of travels is taken up and possesses a special interest for the moment, particularly when we read of the daring exploits and wonderful tenacity of purpose of such men as Livingstone, Stanley, Burton, Speke, Grant, Baker, and Cameron, but how much of its contents does the mind retain? Little generally, but a somewhat confused recollection of the names of places, and previously unheard of habits and customs, an attempt to commit the whole of which to memory would be a hopeless task. Only a continuous course of study, especially a repeated perusal of works of this character, could produce sufficient impression on the brain; and as few or none care to take this trouble, very little knowledge of Africa is to be found, even in the best educated circles.

There are, however, various degrees of ignorance, and that part of the continent to which I am about to draw your attention is probably even less known to many than the


Few people ever hear of the east coast of Africa without associating with it simply the idea of the eastern portion of the Cape Colony, the British settlement of Natal, the Zulu Caffres as connected with the late war, and the Dutch Republic of the Transvaal, not long since so valiantly defended. But the map shows what a very small section of the continent is comprised within these territories--taking into consideration the vast extent of sea-board to the north of them up to Suez, all which may be included in the designation "East Coast of Africa."

With respect to the knowledge which the ancients possessed of this coast, we learn from Herodotus that Necho, King of Egypt, about 500 B. C., fittǝd out a naval expedition to circumnavigate Africa; but unfortunately no account of its results has been preserved. From other sources we find that various exploring expeditions were undertaken by way of the Red Sea, and that one at least of them reached the vicinity of Delagoa Bay and Madagascar. King Solomon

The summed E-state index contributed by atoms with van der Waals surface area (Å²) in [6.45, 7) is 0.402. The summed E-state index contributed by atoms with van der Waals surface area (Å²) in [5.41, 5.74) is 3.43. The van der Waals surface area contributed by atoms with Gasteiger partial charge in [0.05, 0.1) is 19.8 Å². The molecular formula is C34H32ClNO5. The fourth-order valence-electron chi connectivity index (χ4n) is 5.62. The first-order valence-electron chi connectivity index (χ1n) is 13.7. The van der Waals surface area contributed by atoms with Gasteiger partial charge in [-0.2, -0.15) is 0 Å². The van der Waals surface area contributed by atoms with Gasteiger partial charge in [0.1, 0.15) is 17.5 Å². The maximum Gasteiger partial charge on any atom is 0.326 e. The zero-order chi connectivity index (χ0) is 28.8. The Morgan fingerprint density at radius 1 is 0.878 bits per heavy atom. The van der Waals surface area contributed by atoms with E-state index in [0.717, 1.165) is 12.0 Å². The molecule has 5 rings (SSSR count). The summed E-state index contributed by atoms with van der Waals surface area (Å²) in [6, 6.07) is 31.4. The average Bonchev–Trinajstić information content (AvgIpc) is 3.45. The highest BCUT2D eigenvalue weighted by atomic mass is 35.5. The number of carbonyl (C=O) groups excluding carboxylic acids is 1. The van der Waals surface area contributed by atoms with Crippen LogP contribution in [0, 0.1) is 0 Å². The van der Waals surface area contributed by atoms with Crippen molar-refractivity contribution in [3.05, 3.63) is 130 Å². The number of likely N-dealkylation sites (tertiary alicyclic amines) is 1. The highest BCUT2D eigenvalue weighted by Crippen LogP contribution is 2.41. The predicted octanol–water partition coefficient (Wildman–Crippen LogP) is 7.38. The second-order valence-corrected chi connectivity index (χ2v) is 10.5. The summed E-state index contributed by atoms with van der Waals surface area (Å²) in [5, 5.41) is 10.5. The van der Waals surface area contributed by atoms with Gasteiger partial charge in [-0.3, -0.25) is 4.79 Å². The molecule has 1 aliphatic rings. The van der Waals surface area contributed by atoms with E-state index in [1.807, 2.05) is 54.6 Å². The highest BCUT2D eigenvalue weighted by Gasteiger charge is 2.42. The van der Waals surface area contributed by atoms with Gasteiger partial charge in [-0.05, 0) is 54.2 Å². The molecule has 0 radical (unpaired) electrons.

had the credit of originating one or more of them, and it is conjectured, from the slight similarity of name, that the celebrated Ophir, or land of gold, mentioned in the Bible, was no other than Sofala, one of the Portuguese possessions acquired at the beginning of the sixteenth century.

And now we come to those once celebrated navigators, the Portuguese. As on the west coast, where their settlements and the territory thereto appertaining, notably Angola and Benguela, extend for a considerable distance, they, towards the close of the fifteenth century, began to establish themselves on the east. In 1486 Bartolomé Diaz advanced as far as the Cape of Good Hope, which he called Cabo Tormentoso or Stormy Cape, a term that sailors, even at the present day, would consider very appropriate. The king of Portugal, however, gave it its present more auspicious name, as its discovery afforded a hope of a new and easier way to India, the great object of all the maritime expeditions of that age. Subsequently to Diaz, in 1497, the renowned Vasco de Gama, immortalized in verse by Camoens, the only Portuguese poet worth naming, doubled the Cape on his way to India, touched at various points on the east coast, and finally brought up at Goa on that of Malabar, which remains Portuguese to the present day. At Mozambique, Quiloa, Mombaza, and Melinda, he found towns occupied by Mahometans, whom he calls Moors, but who were really town Arabs; from most of whom he received but scant courtesy, the only place where the meeting was genuinely friendly being Melinda. The result of this visit was the gradual conquest of the greater portion of the coast by the Portuguese as far as the last named town, which remained free-probably out of consideration for the former hospitality of its inhabitants; but it has now ceased to exist. The present territory owned by the Portuguese is very small compared with what it was at the close of their conquests. Pro